With the Chiddingfolds

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With the Chiddingfolds
by Arthur Conan Doyle

      The horse is bedded down
            Where the straw lies deep.
      The hound is in the kennel;
            Let the poor hound sleep!
      And the fox is in the spinney
            By the run which he is haunting,
      And I'll lay an even guinea
            That a goose or two is wanting
When the farmer comes to count them in the morning.

      The horse is up and saddled;
            Girth the old horse tight!
      The hounds are out and drawing
            In the morning light.
      Now it's 'Yoick!' among the heather,
            And it's 'Yoick!' across the clover,
      And it's 'To him, all together!'
            'Hyke a Bertha! Hyke a Rover!'
And the woodlands smell so sweetly in the morning.

      'There's Termagant a-whimpering;
            She whimpers so.'
      'There's a young hound yapping!'
            Let the young hound go!
      But the old hound is cunning,
            And it's him we mean to follow,
      'They are running! They are running!
            And it's 'Forrard to the hollo!'
For the scent is lying strongly in the morning.

      'Who's the fool that heads him?'
            Hold hard, and let him pass!
      He's out among the oziers
            He's clear upon the grass.
      You grip his flanks and settle,
            For the horse is stretched and straining,
      Here's a game to test your mettle,
            And a sport to try your training,
When the Chiddingfolds are running in the morning.

      We're up by the Coppice
            And we're down by the Mill,
      We're out upon the Common,
            And the hounds are running still.
      You must tighten on the leather,
            For we blunder through the bracken;
      Though you're over hocks in heather
            Still the pace must never slacken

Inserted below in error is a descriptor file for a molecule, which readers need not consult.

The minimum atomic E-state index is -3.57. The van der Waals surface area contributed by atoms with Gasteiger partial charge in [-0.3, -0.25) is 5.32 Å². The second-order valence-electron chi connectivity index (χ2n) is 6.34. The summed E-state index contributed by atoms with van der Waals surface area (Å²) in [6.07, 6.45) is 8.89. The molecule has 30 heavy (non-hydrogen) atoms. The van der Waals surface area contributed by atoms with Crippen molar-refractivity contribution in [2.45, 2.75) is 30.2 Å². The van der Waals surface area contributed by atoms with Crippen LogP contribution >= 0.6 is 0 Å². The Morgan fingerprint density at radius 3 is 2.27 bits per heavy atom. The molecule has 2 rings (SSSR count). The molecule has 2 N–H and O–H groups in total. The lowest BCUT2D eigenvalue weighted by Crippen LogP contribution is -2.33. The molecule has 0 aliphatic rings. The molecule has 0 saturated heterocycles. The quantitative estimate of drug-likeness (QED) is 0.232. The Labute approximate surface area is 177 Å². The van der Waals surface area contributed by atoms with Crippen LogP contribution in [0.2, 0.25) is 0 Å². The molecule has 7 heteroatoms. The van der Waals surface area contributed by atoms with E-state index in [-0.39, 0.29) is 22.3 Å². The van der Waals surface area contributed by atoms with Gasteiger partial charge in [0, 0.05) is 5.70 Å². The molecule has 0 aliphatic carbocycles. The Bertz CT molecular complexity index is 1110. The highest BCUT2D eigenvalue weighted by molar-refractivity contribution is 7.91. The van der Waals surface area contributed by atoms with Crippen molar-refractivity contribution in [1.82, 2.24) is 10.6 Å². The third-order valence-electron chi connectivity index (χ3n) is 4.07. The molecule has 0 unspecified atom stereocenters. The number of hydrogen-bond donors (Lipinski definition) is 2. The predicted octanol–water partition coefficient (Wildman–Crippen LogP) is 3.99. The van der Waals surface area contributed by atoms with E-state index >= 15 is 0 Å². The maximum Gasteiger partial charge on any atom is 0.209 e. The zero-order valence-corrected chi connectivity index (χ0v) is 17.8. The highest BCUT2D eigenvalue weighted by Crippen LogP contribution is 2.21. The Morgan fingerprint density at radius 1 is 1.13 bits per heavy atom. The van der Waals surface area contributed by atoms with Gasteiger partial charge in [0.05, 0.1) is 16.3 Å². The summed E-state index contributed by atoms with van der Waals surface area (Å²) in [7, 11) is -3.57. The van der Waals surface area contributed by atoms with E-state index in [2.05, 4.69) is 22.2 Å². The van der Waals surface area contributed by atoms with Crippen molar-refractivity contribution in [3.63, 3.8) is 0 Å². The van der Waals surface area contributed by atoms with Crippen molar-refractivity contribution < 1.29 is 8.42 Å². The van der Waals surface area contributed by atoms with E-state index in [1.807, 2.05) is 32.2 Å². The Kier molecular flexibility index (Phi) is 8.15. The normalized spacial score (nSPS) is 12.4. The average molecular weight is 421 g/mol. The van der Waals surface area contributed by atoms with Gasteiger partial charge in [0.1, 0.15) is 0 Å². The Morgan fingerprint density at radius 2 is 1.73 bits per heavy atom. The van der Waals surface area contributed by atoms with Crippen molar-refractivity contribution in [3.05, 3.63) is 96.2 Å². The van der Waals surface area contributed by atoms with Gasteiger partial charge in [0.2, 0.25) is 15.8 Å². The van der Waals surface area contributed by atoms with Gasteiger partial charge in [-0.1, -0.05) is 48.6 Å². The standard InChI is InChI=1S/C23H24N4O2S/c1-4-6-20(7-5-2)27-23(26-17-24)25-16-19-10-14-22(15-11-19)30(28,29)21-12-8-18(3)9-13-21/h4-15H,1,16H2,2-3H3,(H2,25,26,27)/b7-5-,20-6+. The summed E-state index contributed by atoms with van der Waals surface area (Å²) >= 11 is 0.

As we race through Thursley Common in the morning.

      We are breaking from the tangle
            We are out upon the green,
      There's a bank and a hurdle
            With a quickset between.
      You must steady him and try it,
            You are over with a scramble.
      Here's a wattle! You must fly it,
            And you land among the bramble,
For it's roughish, toughish going in the morning.

      'Ware the bog by the Grove
            As you pound through the slush.
      See the whip! See the huntsman!
            We are close upon his brush.
      'Ware the root that lies before you!
            It will trip you if you blunder.
      'Ware the branch that's drooping o'er you!
            You must dip and swerve from under
As you gallop through the woodland in the morning.

      There were fifty at the find,
            There were forty at the mill,
      There were twenty on the heath,
            And ten are going still.
      Some are pounded, some are shirking,
            And they dwindle and diminish
      Till a weary pair are working,
            Spent and blowing, to the finish,
And we hear the shrill whoo-ooping in the morning.

      The horse is bedded down
            Where the straw lies deep,
      The hound is in the kennel,
            He is yapping in his sleep.
      But the fox is in the spinney
            Lying snug in earth and burrow.
      And I'll lay an even guinea
            We could find again to-morrow,
If we chose to go a-hunting in the morning.